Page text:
“Eli, the Fanatic,” the most substantial piece, recounts the tale of an encounter between a successful young Jewish lawyer (Michael Tolan), who has lost touch with his Judaic roots, and Mr. Tsuref (Lou Jacobi), the head of a yeshiva for immigrant children that has opened in the largely Protestant suburb where the lawyer lives with other assimilated Jewish families. The local Jews have been embarrassed by a bearded, kaftan-garbed Jew (David Ackroyd) who has been hired by the school to do odd jobs. They have asked Eli to convince the schoolmaster to either move his school or get the bearded man to change his mode of dress. In the end, after discussing the matter with Mr. Tzuref, and getting the bearded man to wear Eli’s own suit, the guilt-ridden Eli himself dons the man’s religious apparel, beats his chest in lamentation, and acknowledges his ancestral faith.
Clive Barnes loved the “authenticity” of Roth’s treatments, the “often very funny” material, and the evening’s “oddity, charm, . . . literate wit and . . . sense of style, place and period.” These were “beautiful stories,” thought Julius Novick, that tended to lose their punch on stage, “but at the same time . . . become more vivid, more intense, and funnier.” However, he laughed too infrequently to praise Jones’s “not overly abundant” use of wit.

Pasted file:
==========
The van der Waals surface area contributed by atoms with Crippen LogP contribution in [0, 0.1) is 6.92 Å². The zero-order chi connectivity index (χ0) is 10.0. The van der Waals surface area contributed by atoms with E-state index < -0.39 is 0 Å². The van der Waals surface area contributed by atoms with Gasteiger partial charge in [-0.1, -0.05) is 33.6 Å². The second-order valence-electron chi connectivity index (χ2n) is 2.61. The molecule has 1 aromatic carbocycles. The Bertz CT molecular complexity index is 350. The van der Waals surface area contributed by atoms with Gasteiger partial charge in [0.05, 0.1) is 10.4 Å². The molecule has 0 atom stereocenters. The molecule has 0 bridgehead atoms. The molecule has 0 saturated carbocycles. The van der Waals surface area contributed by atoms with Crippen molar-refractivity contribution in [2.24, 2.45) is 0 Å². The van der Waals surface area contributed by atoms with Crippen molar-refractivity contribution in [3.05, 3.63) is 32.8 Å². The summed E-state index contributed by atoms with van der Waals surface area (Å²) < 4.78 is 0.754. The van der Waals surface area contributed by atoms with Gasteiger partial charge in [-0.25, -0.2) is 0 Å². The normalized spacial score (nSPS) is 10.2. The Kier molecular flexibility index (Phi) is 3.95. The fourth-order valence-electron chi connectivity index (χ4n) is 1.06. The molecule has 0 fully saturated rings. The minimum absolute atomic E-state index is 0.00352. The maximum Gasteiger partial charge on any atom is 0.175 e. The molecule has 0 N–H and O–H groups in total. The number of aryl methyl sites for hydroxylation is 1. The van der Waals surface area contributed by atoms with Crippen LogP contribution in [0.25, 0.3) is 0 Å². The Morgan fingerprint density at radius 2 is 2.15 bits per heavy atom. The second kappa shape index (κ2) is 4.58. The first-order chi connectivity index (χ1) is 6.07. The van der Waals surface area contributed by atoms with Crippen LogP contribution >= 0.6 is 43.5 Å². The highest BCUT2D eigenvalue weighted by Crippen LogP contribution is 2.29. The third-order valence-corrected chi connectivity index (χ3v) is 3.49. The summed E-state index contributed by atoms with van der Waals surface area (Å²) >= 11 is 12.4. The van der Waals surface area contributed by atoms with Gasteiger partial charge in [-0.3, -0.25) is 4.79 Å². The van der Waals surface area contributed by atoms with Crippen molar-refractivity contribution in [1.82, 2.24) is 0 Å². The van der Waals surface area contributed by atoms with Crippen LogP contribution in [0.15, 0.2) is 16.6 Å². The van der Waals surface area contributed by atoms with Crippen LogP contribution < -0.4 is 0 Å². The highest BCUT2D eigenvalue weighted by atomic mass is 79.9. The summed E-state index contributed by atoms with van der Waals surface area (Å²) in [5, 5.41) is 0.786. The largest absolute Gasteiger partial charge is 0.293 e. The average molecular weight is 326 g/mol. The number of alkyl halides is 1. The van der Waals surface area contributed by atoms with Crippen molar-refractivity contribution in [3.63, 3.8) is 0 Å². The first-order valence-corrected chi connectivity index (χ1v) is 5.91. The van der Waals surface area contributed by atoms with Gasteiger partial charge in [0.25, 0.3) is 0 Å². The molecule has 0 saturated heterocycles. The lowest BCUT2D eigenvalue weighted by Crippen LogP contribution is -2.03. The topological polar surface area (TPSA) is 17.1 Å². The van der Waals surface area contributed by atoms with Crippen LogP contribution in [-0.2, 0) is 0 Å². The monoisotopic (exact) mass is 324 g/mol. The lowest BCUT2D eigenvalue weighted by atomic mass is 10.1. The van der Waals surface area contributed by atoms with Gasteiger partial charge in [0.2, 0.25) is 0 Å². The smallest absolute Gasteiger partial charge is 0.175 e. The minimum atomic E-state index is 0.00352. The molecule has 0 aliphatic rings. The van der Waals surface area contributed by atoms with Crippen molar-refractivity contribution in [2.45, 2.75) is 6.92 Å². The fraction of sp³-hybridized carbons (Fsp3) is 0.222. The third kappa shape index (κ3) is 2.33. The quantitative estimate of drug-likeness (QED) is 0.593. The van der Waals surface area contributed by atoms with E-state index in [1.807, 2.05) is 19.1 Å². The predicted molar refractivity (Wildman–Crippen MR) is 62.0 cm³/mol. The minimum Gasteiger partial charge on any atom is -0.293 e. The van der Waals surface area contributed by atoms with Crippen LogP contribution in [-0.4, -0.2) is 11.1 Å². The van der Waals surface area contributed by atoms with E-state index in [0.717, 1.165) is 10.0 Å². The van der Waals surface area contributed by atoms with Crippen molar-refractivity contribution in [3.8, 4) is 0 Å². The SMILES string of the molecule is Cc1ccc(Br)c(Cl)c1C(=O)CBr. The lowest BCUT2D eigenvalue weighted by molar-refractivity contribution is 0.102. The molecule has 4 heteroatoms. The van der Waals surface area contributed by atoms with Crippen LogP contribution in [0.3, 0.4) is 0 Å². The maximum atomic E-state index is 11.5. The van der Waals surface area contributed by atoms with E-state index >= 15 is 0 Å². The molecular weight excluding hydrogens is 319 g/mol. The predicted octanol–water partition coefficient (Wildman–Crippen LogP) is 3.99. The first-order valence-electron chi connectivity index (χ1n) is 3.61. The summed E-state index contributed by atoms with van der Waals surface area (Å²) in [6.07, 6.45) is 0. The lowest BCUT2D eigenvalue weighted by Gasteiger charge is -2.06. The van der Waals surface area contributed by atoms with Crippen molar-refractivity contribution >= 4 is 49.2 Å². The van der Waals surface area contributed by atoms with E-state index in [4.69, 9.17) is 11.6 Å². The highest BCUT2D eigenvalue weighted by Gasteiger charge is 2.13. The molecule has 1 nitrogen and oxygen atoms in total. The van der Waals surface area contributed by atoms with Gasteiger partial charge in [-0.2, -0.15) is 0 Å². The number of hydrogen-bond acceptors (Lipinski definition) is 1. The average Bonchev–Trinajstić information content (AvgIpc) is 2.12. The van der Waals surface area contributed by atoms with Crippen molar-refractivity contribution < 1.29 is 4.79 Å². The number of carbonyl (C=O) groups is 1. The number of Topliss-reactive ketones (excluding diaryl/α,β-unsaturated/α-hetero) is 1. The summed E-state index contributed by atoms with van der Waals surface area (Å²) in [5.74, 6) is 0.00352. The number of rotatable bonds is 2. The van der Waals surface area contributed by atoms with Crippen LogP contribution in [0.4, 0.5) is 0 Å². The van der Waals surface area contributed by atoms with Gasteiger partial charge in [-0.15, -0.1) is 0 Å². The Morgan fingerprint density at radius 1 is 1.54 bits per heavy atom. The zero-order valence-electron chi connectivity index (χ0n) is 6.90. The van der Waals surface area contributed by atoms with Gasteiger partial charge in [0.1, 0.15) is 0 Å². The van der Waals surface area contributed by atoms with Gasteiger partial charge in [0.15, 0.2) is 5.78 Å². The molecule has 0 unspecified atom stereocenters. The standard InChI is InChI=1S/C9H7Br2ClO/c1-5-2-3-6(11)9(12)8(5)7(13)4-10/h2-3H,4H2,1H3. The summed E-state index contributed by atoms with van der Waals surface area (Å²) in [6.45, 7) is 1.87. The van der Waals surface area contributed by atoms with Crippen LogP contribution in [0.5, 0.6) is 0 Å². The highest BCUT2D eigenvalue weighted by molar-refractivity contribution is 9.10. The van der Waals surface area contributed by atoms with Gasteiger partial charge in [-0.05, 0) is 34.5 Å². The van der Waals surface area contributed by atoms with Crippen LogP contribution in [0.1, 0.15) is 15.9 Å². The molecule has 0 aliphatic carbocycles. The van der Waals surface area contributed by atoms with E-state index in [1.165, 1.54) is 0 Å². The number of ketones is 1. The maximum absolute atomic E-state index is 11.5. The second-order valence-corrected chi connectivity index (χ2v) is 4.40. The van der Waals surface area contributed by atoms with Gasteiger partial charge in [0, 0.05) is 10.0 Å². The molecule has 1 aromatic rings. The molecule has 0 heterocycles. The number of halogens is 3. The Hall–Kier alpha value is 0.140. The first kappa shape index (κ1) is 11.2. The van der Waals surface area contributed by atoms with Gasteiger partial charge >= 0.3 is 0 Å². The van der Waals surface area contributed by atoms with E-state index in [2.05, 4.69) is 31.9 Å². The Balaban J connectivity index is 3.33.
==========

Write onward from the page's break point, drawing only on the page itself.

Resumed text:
In his comments, Harold Clurman described the sorry state of Broadway at the time, citing how difficult it was to break a profit when it cost upward of $75,000 to produce a straight play (this was 1971, remember), $300,000 to do a musical, tickets cost $8 to $15 plus, and unemployment for actors sky-high. (As someone once said, the more things change, the more they remain the same.) He then noted how the unnamed Times critic (Clive Barnes) was prone to try helping the situation by overhyping shows he reviewed. “Wherever there is the least trace of merit, the slightest possibility of praise, he takes pains to emphasize it.” Finally, before he gets to his own review of Unlikely Heroes, he notes that one major symptom of exhaustion revealing Broadway’s desperation in seeking remedies for the slump in profitable productions is how, as in the present case, “much that is now offered is not original theatre material but adaptations and dramatizations.”